Does anyone know what is the easiest way to get from an EditorButton object to the associated EditorButtonUIElement?
I don't think you can get the UIElement from a single button instance. The button object may be represented by more than one UIElement. If the button is in a grid cell, for example, it will show up with a different UIElement in each cell.
If you are just using the editor control, where there is only a single instance, then you could get the element from the control using control.UIElement.GetDescendant and passing in the button as context.
But this seems like a really odd thing to do. You cannot modify the UIElement in this way... so why are you trying to get it? What are you trying to do?
A little background...we use the IDataErrorInfo pattern to relay business object error information to our users. One of our major UI elements used throughout our application is a custom editor that inherits from EditorWithText.
The custom editor has an internal error state that we need to pass along to the user. For consistency sake, our UI designers would like to simulate the IDataErrorInfo behavior (error icon within the editors UI space)...complete with a tool tip message giving details about the error.
Since the error is fully contained within the editor, I cannot take advantage of the normal IDataErrorInfo implementation our application uses.
In an attempt to satisfy the UI requirement, I want to use a flat borderless EditorButton to display the error icon within the editor. My issue is that I need a way to connect the tool tip text that provides the detail of the error to the EditorButtonUIElement that is displaying the error icon.
I would like to design this in a way that can be used for other places that we need tool tips...so instead of inventing my own complicated plumbing that generalizes this behavior across lots of different types of UIElements, I was hoping to leverage the ToolTipItem property of the EditorButtonUIElement.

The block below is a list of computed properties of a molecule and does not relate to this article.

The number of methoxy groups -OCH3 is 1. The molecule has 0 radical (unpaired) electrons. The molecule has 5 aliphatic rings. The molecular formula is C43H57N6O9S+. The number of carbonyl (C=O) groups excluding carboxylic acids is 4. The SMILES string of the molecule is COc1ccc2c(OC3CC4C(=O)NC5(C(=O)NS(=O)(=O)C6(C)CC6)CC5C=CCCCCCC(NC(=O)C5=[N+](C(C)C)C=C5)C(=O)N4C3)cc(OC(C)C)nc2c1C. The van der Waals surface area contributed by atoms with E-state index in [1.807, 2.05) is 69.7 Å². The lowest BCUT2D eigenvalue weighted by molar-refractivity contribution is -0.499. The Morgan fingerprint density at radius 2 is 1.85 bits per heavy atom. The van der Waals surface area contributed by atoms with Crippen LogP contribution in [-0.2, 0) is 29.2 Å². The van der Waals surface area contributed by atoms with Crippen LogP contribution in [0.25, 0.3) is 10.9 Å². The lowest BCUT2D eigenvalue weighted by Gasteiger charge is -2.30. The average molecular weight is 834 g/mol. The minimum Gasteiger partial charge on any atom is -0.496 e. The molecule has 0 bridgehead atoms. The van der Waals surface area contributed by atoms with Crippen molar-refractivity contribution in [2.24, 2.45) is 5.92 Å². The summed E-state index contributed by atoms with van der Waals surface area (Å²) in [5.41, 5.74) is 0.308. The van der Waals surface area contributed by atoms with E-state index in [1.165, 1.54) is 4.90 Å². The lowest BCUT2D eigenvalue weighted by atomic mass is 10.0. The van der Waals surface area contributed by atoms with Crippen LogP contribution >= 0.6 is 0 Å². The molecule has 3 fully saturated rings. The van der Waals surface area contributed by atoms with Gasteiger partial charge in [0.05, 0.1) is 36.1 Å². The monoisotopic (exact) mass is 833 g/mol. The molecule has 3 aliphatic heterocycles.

If I could set the ToolTipItem property when the EditorButton was created, it would be really easy to get the tool tip displayed when the mouse enters the element.
I realize that Cell and MergedCell are the only grid objects that natively take advantage of the ToolTipItem to display the tool tip (working in 8.2), but I would like to put code in MouseEnterElement could use the UIElement directly to display the tool tip. In the future, if the grid started to use the ToolTipItem more generally across different types of UIElement objects, I would be prepared to take advantage of it...and would only need to add exclusions to my custom tool tip display code in MouseEnterElement.
I'm not sure I follow the approach you are trying to take here.
If I understand you correctly, you want to show an image in a cell that has errors (as determined by the IDataErrorInfo implementation on the data source). I'm a little fuzzy on why you need a custom editor for this, since the grid already has this support built-in, and it actually works with EditorWithText. So your derived EditorWithText should already be handling this and you should not have to do anything.
But let's assume that you have to use your own editor, for whatever reason. So rather than apply an image to the cell, you want to use an EditorButton? That doesn't make a lot of sense to me, because the button will end up displaying in every cell of the column, not just the ones with errors. Do you have error information to display in every cell?
It seems to me that if you want to display an image in some cells of the grid, then there are better ways to do it than to use a button. What I would do is assign a completely blank, transparent an image to the column in the grid. This will have the effect of reserving space in every cell of the column for a possible image and create an Image UIElement for each cell.
Then all you have to do is use a CreationFilter to set the image on this element and use the ToolTipInfo to set a tooltip on it, as needed.
I'm pretty sure you don't. :-)